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Publisher's Summary

Listeners around the world have thrilled to Killing Lincoln, Killing Kennedy, and Killing Jesus - riveting works of nonfiction that journey into the heart of the most famous murders in history. Now, from Bill O'Reilly, anchor of The O'Reilly Factor, comes the most epic book of all in this multimillion-selling series: Killing Patton.
General George S. Patton, Jr., died under mysterious circumstances in the months following the end of World War II. For almost 70 years, there has been suspicion that his death was not an accident - and may very well have been an act of assassination. Killing Patton will take listeners inside the final year of the war and recount the events surrounding Patton's tragic demise, naming names of the many powerful individuals who wanted him silenced.
©2014 Bill O'Reilly and Martin Dugard (P)2014 Macmillan Audio
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Customer Reviews

Most Helpful
4 out of 5 stars
By Amazon Customer on 10-28-14

Bill O'Reilly "Phoned It In" - Poor Performance

What did you love best about Killing Patton?

The story was very engaging. A lot of very interesting history tidbits. Where do they get this stuff? I loved it.

Any additional comments?

I was so disappointed in Bill O'Reilly's performance. At times I wondered if he had even READ the material before. His delivery was consistently poor throughout. At times he slurred. There were mispronunciations and numerous things that just should not have passed quality control. Is there no one that has the spine to say to Bill "Hey, can we back up and take that paragraph again?"

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19 of 23 people found this review helpful

3 out of 5 stars
By F. W. Price on 10-24-14

Bill, stick with what you know!

Is there anything you would change about this book?

I would hire a professional reader!

What was one of the most memorable moments of Killing Patton?

I had never heard the allegations that Wild Bill Donovan played a significant role in the death.

Who would you have cast as narrator instead of Bill O'Reilly?

There are dozens of great, good or even adequate narrators on Audible products who would do a better job.

If this book were a movie would you go see it?


Any additional comments?

Bill O'Reilly's performance showed a lack of preparation. It was NOT a workmanlike effort, and it sometimes seemed that this was the first time O'Reilly had read this material! He made me suspect that he didn't participate much in the writing of the book other than to lend his name. He mispronounced common English words, and he hadn't a clue how to pronounce the German words and names. I was embarrassed for him!

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18 of 22 people found this review helpful

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Customer Reviews

Most Helpful
3 out of 5 stars
By Phil on 01-24-15

An interesting biography, but a weak conspiracy.

There have been many tellings of the Patton story over the years - not least the major motion picture carrying the man's name. This doesn't really stray too far from anything that I have already seen or read. It offers a dose of intrigue and gossip to hook the reader in - small side stories about Rommel, Eisenhower, FDR, Churchill, Stalin and so on. It does a good job of teasing out personality traits - both good and bad.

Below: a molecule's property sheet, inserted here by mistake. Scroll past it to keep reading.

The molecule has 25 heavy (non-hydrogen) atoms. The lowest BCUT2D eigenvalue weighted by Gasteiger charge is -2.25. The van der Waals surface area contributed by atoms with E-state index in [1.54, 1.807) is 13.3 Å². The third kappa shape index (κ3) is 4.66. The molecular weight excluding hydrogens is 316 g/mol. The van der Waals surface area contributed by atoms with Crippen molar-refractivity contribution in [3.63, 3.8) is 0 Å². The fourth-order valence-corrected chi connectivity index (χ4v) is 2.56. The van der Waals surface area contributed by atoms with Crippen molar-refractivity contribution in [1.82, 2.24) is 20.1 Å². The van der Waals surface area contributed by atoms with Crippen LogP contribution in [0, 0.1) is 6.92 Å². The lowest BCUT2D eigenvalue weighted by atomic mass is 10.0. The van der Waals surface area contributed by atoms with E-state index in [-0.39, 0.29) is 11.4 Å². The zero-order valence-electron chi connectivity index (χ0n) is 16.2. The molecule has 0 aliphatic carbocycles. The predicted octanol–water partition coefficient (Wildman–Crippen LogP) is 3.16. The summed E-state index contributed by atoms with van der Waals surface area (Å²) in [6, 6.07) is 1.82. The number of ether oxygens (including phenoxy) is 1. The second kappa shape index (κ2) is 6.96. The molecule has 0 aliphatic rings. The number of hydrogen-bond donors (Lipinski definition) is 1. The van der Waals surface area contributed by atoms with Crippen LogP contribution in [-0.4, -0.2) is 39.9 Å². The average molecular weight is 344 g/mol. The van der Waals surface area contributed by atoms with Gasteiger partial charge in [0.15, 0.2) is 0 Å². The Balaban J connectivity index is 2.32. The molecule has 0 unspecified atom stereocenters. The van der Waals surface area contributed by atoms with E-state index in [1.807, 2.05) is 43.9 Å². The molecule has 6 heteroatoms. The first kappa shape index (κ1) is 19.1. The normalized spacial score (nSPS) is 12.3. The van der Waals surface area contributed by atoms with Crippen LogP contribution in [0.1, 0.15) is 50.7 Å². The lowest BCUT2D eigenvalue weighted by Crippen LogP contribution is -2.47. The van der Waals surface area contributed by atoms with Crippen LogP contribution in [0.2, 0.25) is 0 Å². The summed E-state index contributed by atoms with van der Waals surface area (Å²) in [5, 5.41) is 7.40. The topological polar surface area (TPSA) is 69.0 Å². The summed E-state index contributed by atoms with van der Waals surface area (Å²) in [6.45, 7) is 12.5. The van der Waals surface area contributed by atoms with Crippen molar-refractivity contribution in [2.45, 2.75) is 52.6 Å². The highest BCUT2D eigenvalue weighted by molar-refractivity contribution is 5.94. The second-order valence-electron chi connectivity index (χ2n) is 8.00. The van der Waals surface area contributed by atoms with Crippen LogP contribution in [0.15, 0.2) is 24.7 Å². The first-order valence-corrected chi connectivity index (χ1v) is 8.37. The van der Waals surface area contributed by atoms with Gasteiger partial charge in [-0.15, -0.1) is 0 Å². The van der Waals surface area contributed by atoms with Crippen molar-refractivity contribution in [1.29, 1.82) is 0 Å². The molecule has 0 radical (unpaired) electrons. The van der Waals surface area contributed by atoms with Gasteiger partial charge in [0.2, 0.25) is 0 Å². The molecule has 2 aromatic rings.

This being said the premise for the book is about a conspiracy to kill General Patton - this really doesn't develop until much later in the telling. I felt a bit conned by that. Really this is just a biography, plus the biographer has a personal theory about the circumstances of the death.

Without giving any spoilers at all I can tell you now that Gen Patton was a leading war figure - which gave many a reason to kill him. He was an inspirational figure, a charismatic leader and successful on the battlefield - why wouldn't his enemies want him dead? Add to this, he was outspoken, he caused political embarrassment to his nation through clumsiness, and he offended his allies. So they had reason to want him 'removed'. In addition he worked in one of the most dangerous places and times of the 20th Century - mainland Europe circa 1944 and 1945. Who, in such a place and time, did not have near misses - was not subject to friendly fire, and did not dodge death repeatedly? Particularly when, as was Patton's way, the individual was so keen to prove their bravery or put themselves in the way of visible harm?

The intrigue the authors offer could be explained by any number of interpretations that don't necessarily mean that Patton was assassinated.

Did many people want Patton to die? Oh - certainly - but that's not a new book.

So while I did enjoy the book - I felt it was slightly misleading, and the conspiracy was far from compelling. I would not have bought another biography about Patton and this didn't take me really anywhere that a previous Patton biography didn't.

Buy this if you don't have a Patton biography. Don't bother if you do, or unless you really must digest everything you can about the man.

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